Neurotropic infections are not just about the CNS

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CD4+ T Cells Require Either B Cells or CD8+ T Cells to Control Spread and Pathogenesis of a Neurotropic Infection

Text by Andreas C. Solomos, Kevin J. O’Regan, and Glenn F. Rall

Research highlights the old notion of the “immune privileged” central nervous system (CNS) is rapidly being revised as evidence accumulates that the immune system is, in fact, critical for homeostatic CNS surveillance as well direct resolution of neurotropic infections.  Our lab has long used a mouse model in which only CNS neurons are permissive for measles virus (MV) infection, allowing us to directly assess immune-neuron interactions. In this model, neurons of adult, immune competent mice do become infected, but infected animals show no signs of illness because the anti-viral response is rapid and effective.  In contrast, mice that lack adaptive immune cells, T and B lymphocytes, die of unrestricted MV infection by 3 weeks post-challenge.  In this study, we further dissected the roles of the adaptive response, using available immunodeficient mice lacking one or more components of the adaptive response, and/or treated infected mice with antibodies to remove specific immune cell populations. We discovered that mice lacking either B cells or CD8+ cytotoxic T cells could survive infection, but were less able to control MV replication compared to immunocompetent mice.  In contrast, depletion of CD4+ T cells resulted in illness and death in all mice, but required either B cells or CD8+ T cells, implicating a coordinated interplay of adaptive immune cells in resolution of a CNS-restricted infection.

One surprising aspect of this study was that B cells complement CD4+ T cells despite virtually no evidence of these cells in the parenchyma over the course of infection.  This suggests that whatever contribution B cells make to clearance occurs in the periphery, perhaps influencing CD4+ T cells that then migrate to the CNS, or via the production of antiviral antibodies that can percolate into the MV-infected brain.  This observation was the moment we knew we had a compelling story, adding to a growing literature that shows that the periphery plays an important role in shaping CNS immune responses: put simply, neurotropic infections are not just about the CNS.  Additionally, our data implied that viral RNA persists in the brain following infection of immune competent mice, despite the lack of illness or disease.  Thus, the presence of persisting viral RNA in neurons and neuropathology are uncoupled, implicating that some mechanism of viral control must exist in immune competent mice to limit unrestricted viral replication and spread.  Together, we believe these studies underscore an emerging principle in neuroimmunology:  immune responses to neurotropic pathogens are functionally distinct from those that infect the periphery; such differences result in unique pathogenic outcomes, despite using common cellular players and soluble mediators.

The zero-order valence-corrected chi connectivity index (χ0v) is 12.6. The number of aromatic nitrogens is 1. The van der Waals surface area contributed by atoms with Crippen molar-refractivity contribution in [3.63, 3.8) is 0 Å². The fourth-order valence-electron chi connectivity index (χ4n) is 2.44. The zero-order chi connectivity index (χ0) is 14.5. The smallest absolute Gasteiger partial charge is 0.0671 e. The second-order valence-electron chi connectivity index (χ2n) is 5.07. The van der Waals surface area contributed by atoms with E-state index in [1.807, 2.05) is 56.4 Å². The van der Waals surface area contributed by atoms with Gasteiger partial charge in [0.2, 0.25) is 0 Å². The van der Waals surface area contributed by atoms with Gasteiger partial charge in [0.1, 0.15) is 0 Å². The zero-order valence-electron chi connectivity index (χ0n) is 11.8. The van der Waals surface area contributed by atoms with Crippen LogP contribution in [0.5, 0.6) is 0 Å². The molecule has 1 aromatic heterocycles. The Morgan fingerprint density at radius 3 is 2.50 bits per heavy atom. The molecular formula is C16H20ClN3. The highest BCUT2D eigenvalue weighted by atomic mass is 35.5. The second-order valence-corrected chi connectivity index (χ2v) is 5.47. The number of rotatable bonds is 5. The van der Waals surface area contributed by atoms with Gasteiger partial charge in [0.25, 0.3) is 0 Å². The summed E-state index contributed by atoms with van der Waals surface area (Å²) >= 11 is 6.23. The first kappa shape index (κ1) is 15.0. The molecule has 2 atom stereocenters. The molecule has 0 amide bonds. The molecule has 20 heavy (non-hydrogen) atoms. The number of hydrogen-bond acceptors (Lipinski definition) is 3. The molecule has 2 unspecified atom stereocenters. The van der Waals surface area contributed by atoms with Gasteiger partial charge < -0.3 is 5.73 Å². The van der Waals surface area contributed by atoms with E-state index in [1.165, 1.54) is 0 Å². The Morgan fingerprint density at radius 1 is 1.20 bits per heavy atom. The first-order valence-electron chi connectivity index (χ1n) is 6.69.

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Article figure 5B: Role of CD4+T cells in survival and viral control. NSE-CD46+ (n=21), NSE-CD46+/RAG-2 KO (n=28), NSE-CD46+/MHC-II KO (n=40) or NSE-CD46+ mice injected with CD4-depleting antibody (n=8) or an isotype control (n=5) were challenged IC with 1×104 PFU of MV-Ed and monitored daily for survival.

Introducing the authors


Pictured from left to right the Rall Lab:  Alicia Holmgren, Amanda Purdy, Andreas Solomos, Glenn Rall, Sarah Cavanaugh, Kevin O’Regan, and Christine Matullo

About the research

CD4+ T cells require either B cells or CD8+ T cells to control spread and pathogenesis of a neurotropic infection
Andreas C. Solomos, Kevin J. O’Regan, Glenn F. Rall
Virology, Volume 499, December 2016, Pages 196–202